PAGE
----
Misch said his club got somewhat tired about constantly hearing Shoelace this, Shoelace that.
"He is a great player and we knew he would have a lot of spotlight coming into the game," Misch said. "It was just like going into (last week's) Wisconsin game, there was the respect factor we had to gain -- to be able to show the country we could stop what they thought couldn't be stopped."
Robinson was held to 86 yards -- 95 yards below his national best 181-yard per game average. He came into the game averaging a freakish 9.23 yards per carry, but had only two runs longer than eight yards (scrambles of 12 and 16 yards in the third quarter). Robinson, who had seven touchdown passes with only one interception entering the game, was intercepted three times by the Spartans, including two in the end zone.
He finished with 215 yards and a touchdown, although Michigan's wide receivers didn't help him out with several drops.
Robinson kept saying he "just got too excited" in the game and "made some bad reads." Michigan coach Rich Rodriguez noted that this was only the sixth start of Robinson's career and it's not like he's a fourth-year senior.
"It was one of those days," Rodriguez said. "We didn't play well. We made too many mistakes against a good team."
Misch, who played in his final Michigan State-Michigan game, said he wishes they could play "every day. It's just exciting, it's the biggest rivalry," Misch said. "Like we said, 'it's never over.' "
The "it's never over" quote came from Dantonio in response to Hart's little brother reference in 2007, which, by the way, was Michigan's last victory against Michigan State.
"If they want to mock us," Dantonio said in 2007, "I'm telling them, 'it's not over.' It will never be over here. It's just starting."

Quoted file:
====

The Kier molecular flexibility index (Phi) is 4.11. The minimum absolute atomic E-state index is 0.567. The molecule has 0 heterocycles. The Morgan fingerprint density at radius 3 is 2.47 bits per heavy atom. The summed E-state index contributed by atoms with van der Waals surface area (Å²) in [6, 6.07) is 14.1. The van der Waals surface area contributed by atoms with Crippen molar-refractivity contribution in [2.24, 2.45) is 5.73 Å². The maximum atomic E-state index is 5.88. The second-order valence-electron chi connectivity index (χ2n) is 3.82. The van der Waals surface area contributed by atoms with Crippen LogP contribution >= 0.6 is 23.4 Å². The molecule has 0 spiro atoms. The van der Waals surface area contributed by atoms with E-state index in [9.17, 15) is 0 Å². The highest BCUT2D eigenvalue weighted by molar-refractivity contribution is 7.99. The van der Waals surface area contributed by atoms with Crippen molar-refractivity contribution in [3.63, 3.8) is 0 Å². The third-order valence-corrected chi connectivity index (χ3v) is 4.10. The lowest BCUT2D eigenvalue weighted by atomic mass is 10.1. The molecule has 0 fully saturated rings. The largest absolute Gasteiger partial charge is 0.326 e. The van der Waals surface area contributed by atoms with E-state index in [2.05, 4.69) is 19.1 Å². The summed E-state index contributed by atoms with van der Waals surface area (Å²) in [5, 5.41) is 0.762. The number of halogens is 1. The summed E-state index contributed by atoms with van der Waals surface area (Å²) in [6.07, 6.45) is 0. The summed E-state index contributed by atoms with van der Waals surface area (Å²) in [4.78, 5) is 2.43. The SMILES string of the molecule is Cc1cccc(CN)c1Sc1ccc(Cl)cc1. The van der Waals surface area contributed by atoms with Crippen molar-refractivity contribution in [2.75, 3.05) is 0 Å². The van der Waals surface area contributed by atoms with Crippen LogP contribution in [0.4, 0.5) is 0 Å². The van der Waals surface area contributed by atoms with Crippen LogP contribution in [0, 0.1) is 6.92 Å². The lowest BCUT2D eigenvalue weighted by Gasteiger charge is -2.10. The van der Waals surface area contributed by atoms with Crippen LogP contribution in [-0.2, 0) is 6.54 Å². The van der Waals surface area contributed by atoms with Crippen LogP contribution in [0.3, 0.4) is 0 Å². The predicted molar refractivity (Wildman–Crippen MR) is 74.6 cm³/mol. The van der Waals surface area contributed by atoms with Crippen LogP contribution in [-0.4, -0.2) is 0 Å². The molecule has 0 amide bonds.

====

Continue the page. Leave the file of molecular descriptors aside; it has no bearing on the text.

Since returning to the team following his heart attack, Jones said Dantonio has changed.
"I could tell he missed us and we missed him," Jones said. "I felt like it was something missing a little with him not there, but now he's back and it feels great. Before the game I could look in his eyes. He really wanted to win.'
Jones also has noticed a -- Sparty Nation will never believe this -- happier Dantonio.
"I feel like he's smiling a little bit more," Jones said. "He's soaking it in a little bit too, more than usual. At the pregame meal, he's smiling a little bit more than he usually does. Which is different and it make everything easier for us since the captains sit at the table with him."
Dantonio has plenty of reasons to smile. Actually 1,071 reasons to smile: that's how many days it's been since Michigan's last victory against Michigan State.
"It's still a rivalry," Dantonio said. "They asked me outside about the 'little brother' thing. The only response I had is maybe someday the little brother can at least go compete with the big brother and makes it a game every week."
And if Michigan fans needed any reminders what Michigan State has done the past three years, all they had to do was glance at the sign hanging from the top of the Big House Saturday. It read: "Little Brother Beat Your Ass Again."
Brett McMurphy is a national college football writer at FanHouse. Contact him at firstname.lastname@example.org or please follow at Twitter.com/BrettmcmurphY